This weekend I went to Big Bad Wolf book fair at Indonesia Convention Exhibition (ICE), BSD. And guys, it was AMAZING.
The fair took place in Hall 10 of ICE. Imagine a huge hall filled with books from every genre, discounted generously. I was hyperventilating when I entered the hall, and the smell of the books was so inviting that I screamed to my cousin, “Smell the book! Smell the book!” (Sorry, can’t help it).
People were wheeling around carts full of books, and I thought, they’re buying that many? Insane. But I spoke to soon, as an hour later, I looked exactly like them, dragging a cart full of books. No guilty feeling there.
The place was packed, but this was the first time I didn’t mind being in a crowded place. Maybe it’s just me, but I felt even with that many people, that place wasn’t noisy (I hate noisy places). There was just a nice buzz of people chatting, like you often find in a cafe or pub, and for me that’s perfect.
Another thing that made me happy was seeing that many people got so enthusiastic about books. I’ve always thought Indonesia isn’t a place with a strong reading habit. People reading is something I rarely see here, and sometimes when I talk to my friends, I’m astonished by the facts that they barely read, nor do they have any interest in books. For me, reading has become something important and habitual, it comes so naturally like checking Facebook newsfeed and Instagram updates. While I understand it might not be everyone’s cup of tea, it makes me sad that people could be missing out on something they might actually like. I think one of the reasons why Indonesians struggle with reading awareness is the lack of exposure and encouragement to reading habit. Puty wrote an insightful article about this, and she even went the extra mile to raise the reading awareness by designing a set of printables including bookmarks, poster, stickers, and reading list templates (you should check it out!). And so, seeing these people there made me feel less hopeless about the reading situation in Indonesia.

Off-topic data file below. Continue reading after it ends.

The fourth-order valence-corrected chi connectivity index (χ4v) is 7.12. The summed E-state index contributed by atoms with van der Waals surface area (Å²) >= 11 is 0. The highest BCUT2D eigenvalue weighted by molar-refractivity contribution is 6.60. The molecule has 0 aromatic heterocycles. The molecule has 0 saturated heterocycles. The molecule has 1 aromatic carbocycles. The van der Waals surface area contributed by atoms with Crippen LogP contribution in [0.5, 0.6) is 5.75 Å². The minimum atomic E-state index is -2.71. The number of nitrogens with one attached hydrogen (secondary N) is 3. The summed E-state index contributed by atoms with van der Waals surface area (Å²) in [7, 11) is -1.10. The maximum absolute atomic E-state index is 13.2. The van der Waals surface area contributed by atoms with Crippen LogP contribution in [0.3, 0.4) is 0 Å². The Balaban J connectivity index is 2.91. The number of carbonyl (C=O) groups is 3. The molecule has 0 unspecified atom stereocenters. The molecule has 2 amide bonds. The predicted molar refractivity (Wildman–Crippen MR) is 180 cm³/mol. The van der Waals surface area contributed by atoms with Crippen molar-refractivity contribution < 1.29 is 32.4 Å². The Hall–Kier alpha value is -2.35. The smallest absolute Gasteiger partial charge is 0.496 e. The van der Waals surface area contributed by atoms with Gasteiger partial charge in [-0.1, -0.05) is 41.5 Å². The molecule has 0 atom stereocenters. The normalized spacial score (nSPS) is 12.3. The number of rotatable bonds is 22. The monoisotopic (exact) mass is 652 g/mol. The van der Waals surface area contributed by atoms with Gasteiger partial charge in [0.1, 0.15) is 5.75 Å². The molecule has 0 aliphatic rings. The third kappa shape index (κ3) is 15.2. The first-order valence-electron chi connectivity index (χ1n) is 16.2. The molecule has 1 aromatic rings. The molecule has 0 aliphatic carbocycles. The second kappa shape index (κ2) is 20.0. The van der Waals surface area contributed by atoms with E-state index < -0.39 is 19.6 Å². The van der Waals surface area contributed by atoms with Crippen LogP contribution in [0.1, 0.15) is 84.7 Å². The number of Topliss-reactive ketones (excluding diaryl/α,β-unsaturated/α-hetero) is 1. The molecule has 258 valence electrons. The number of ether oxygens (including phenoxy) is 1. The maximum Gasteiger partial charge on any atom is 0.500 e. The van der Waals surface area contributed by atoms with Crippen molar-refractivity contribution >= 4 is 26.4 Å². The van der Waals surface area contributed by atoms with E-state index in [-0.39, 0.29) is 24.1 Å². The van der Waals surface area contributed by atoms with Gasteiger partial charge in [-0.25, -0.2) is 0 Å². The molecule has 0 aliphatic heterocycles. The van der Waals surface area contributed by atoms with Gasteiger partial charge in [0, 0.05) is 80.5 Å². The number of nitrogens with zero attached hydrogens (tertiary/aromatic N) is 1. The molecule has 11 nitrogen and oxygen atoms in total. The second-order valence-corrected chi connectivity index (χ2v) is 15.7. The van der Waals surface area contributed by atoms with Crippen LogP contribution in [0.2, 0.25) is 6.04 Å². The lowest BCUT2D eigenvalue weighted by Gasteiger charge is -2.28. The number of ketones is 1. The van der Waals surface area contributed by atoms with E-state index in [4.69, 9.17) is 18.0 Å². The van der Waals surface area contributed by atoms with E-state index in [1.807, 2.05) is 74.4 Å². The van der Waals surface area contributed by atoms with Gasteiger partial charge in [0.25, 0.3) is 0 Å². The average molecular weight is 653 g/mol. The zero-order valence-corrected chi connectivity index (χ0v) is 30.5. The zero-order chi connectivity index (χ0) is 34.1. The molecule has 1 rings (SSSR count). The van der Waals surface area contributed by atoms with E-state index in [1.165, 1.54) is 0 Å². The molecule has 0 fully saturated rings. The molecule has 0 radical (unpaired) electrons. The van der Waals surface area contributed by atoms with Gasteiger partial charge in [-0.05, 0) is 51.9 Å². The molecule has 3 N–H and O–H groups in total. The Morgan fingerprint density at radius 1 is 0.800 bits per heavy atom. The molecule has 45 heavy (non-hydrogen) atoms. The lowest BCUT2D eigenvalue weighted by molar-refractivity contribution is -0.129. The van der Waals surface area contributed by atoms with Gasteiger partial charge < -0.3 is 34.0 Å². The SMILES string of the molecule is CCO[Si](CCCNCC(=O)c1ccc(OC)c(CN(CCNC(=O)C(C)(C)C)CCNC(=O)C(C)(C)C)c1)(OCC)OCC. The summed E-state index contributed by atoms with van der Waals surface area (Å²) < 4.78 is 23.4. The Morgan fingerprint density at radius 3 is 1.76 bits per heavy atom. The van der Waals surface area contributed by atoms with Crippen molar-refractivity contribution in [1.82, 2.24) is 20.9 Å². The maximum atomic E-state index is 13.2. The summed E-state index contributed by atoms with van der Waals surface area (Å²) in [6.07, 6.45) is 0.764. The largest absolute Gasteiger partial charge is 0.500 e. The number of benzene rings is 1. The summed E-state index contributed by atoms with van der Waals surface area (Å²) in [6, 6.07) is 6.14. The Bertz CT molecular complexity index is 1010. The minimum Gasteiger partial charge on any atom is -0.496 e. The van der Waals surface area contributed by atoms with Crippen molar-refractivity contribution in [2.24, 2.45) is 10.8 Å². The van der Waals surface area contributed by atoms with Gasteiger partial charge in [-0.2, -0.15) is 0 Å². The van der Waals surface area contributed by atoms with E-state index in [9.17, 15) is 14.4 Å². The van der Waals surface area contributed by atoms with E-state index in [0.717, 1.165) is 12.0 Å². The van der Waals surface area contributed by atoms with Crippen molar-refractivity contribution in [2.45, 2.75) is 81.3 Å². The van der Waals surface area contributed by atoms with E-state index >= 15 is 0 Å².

It also made me ecstatic to see fellow bookworms there, with books stacked high in their carts. Guys, it felt like I’d been an alien all this time and I finally came home, to a place full of my people. It felt GOOD.
And the prices? Most novels are priced at IDR 60k, some 70k. Design and architecture books are priced for less than IDR 200k, a total bargain! All those prices sent me into a frenzy. Some of the books were not pristine, but I got no complain. That place was heaven.
After almost 4 (four!) hours, we dragged ourselves to the cashier and paid for our books. My book haul includes:
- Marly’s Ghost by David Levithan
- The Kite Runner by Khaled Hosseini
- The Lowland by Jhumpa Lahiri
- The Girl with the Dragon Tatto by Stieg Larsson
- The Girl Who Played with Fire by Stieg Larsson
- The Girl Who kicked the Hornets’ Nest by Stieg Larsson
- Big Little Lies by Liane Moriarty
- The Good Bride Guide by Matt Dunn
- An Introduction to Wedding Photography: A Guide to Photographing the Big Day by Lorna Yabsley
- Noah’s Ark, a children’s picture book for my friend’s daughter
All came with a sweet price of IDR 610k. There were many books that I took out of my cart and put back in their places, as I was telling myself to be sensible and not get carried away. But I kinda regret not buying those books, so I might visit again soon.
My cousin with a cart full of books by Enid Blyton. Would it be crazy if I say I’m so proud of her for grabbing every Enid Blyton book she saw?
Happy/tired faces nearing the end of our expedition.
The book fair is open until May 8th, from 11 am to 11 pm on weekdays, and 24 hours during the weekend and public holiday. What a dedication. For more info, you can check their Big Bad Wolf website.
I truly recommend you to visit, and when you do, wear comfy shoes and bring a big bag (or a cardboard box) for your scouts (I even saw a guy with a suitcase! Nothing is too extreme here).
Happy hunting, fellow book nerds! 🙂